Racism is a complex socio-psychological phenomenon. Usually, it is understood as discriminatory actions that offend people only on the grounds that they are members of a particular racial group. Racism and prejudice are indispensable for each other.
Nationalism is a similar phenomenon. If in the case of racialism, a person is discriminated against because of skin color, nationalism is expressed in discrimination against people because of their nationality. Racial dislike is more deeply rooted in human psychology than the national one. A person’s nationality is not always recognized at a glance. Therefore, signs of nationality are not necessarily perceived as sharp incentives, which, at least, raise attention and vigilance, and in extreme cases – fear and hatred, as is the case with racial discrimination.
White racism is the most widespread in regards to African Americans. But racial discrimination is practiced by all races, so there is a reason to argue that there is also black and yellow (red) racism and that they all are worthy of each other. White racialism has deep historical roots. In the historical period of the New World, the Europeans, who carried out the unprecedented military, economic, religious, cultural expansion, became the dominant race and began to impose their own cultural standards, moral and religious norms and values and rules of conduct, along with their exploitation of other races. This formed the position of superiority. It gave the possibility (and until recently it was also perceived as a legal right) to consider the rest of the races as “backward,” “underdeveloped,” “wild,” “inferior,” etc., and therefore treat them haughtily, disdainfully and cruelly.
State racist policy and ideology also contributed to this. For example, in the Republic of South Africa, where immigrants from Europe dominated, until 1991, the racist policy of apartheid was carried out. There was the separate residence of the white ruling minority and the overwhelming majority of black Africans. The government encouraged the propaganda of racism and prohibited any criticism of it. This example can be classified as the extreme. In other countries, for example, in the United States America, there was also a state racist policy, however, not in such a total version as in southern Africa.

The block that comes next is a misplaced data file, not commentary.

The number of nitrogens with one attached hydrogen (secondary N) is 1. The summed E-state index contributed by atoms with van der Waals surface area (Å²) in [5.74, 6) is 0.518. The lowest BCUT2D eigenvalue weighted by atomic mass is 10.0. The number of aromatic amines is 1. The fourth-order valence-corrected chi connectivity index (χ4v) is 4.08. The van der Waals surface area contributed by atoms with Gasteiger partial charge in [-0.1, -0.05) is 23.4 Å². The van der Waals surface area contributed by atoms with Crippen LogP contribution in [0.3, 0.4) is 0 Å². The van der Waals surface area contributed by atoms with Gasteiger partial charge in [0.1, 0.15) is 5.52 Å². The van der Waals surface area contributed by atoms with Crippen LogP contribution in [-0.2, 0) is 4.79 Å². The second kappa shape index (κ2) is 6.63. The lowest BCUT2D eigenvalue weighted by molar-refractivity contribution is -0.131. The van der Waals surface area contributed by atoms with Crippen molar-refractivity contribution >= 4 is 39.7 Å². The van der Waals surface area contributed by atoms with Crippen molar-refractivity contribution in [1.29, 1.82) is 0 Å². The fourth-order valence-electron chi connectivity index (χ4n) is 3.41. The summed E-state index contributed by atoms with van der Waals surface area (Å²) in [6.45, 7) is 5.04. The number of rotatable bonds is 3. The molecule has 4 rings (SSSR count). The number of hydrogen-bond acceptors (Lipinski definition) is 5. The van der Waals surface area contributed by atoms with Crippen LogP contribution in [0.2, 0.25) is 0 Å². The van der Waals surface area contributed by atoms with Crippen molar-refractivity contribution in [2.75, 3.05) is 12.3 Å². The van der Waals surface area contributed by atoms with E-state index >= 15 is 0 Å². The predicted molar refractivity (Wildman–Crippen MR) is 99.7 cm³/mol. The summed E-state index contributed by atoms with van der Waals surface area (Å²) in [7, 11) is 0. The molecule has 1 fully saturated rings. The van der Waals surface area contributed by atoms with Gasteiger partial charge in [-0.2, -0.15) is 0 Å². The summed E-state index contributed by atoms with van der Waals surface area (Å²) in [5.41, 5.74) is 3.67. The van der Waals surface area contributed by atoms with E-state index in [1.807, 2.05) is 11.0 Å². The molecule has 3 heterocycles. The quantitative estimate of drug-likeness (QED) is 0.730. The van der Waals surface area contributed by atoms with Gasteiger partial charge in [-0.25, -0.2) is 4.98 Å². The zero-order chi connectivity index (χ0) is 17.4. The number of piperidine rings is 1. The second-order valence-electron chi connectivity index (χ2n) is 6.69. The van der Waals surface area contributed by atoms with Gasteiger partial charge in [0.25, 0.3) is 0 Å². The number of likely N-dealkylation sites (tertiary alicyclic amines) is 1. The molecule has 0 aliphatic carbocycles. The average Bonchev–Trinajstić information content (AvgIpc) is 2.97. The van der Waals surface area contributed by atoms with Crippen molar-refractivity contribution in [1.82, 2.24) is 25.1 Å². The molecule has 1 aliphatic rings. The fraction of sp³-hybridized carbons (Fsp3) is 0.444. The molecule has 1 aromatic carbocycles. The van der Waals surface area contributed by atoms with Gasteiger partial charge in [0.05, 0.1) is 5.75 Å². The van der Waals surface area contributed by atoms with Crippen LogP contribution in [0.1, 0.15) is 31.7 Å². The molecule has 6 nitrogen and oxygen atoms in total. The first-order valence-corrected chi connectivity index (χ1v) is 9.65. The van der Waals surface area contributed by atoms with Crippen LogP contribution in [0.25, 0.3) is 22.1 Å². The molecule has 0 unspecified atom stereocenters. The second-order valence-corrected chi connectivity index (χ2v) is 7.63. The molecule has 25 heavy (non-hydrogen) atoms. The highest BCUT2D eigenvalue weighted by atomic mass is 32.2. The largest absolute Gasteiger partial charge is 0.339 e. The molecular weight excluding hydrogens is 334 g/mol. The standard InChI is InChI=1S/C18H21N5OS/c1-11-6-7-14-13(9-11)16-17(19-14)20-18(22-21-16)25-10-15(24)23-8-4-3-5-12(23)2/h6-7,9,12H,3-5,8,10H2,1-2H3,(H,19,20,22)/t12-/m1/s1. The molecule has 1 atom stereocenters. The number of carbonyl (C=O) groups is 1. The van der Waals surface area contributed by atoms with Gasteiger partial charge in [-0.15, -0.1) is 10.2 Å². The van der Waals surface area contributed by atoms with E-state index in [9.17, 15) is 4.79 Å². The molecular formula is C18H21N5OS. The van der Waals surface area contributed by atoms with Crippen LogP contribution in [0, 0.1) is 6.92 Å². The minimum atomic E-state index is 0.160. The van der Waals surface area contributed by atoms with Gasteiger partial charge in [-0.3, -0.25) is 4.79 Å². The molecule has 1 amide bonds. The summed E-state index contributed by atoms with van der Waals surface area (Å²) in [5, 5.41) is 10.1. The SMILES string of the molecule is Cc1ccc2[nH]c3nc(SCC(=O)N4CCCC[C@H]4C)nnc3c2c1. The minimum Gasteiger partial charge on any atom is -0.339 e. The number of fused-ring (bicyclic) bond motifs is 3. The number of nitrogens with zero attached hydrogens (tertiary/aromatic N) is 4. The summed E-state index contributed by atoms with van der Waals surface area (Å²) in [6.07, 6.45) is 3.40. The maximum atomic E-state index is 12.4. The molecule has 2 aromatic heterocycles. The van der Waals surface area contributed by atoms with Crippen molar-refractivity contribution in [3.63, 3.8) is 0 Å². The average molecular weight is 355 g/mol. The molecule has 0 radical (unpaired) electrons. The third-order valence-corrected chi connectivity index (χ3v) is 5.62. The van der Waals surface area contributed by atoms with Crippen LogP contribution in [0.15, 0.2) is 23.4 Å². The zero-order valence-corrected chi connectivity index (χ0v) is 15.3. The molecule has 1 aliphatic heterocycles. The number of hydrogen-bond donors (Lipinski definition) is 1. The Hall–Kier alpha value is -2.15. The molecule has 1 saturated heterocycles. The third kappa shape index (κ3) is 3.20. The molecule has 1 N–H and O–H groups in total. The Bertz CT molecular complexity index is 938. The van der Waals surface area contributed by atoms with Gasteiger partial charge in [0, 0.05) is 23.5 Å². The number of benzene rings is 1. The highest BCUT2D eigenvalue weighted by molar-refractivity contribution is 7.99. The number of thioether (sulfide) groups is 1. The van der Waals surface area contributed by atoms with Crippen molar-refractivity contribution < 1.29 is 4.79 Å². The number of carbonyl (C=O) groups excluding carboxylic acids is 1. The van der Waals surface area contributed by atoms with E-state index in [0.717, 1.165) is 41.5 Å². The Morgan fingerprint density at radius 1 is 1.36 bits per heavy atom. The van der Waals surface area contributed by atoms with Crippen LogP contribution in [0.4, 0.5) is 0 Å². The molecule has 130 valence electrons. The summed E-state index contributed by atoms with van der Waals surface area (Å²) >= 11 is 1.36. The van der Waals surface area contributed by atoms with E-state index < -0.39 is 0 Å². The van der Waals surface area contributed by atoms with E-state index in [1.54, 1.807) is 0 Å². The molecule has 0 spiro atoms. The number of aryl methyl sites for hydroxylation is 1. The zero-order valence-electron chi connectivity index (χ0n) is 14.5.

Today there is no state racialism. Nevertheless, even deprived of institutional support in the form of laws prescribing racial segregation and apartheid, the prohibition of racist propaganda, it continues to exist at the individual level in everyday relationships. American social psychologists, who probably more than others demonstrate concern about the problem of racism and who conducted the largest number of studies of racism prejudice, believe that now in the US traditional frank and rude racialism was transformed into modern, so-called symbolic racism, which is expressed in discrimination in hiring, choosing a place of residence, with the establishment of public order and social relations.
The decision of the Supreme Court in 1954 was the first step to combat racism. It recognized illegal racial segregation in schools (separate education of black and white children) and confirmed the equal political and civil rights of all US citizens regardless of the color of their skin, either in the country itself or elsewhere. However, the social division is supported behind the scenes. And since now it is considered reprehensible and criminal from the point of view of the law to manifest frank racialism, modern racism has acquired more subtle, disguised forms of expression.
I believe that anti racism views should begin from each of us. Everyone must make a personal struggle against racialism in one’s head and rethink this concept in order to make these views really public. This is the only one step towards creating really conscious society.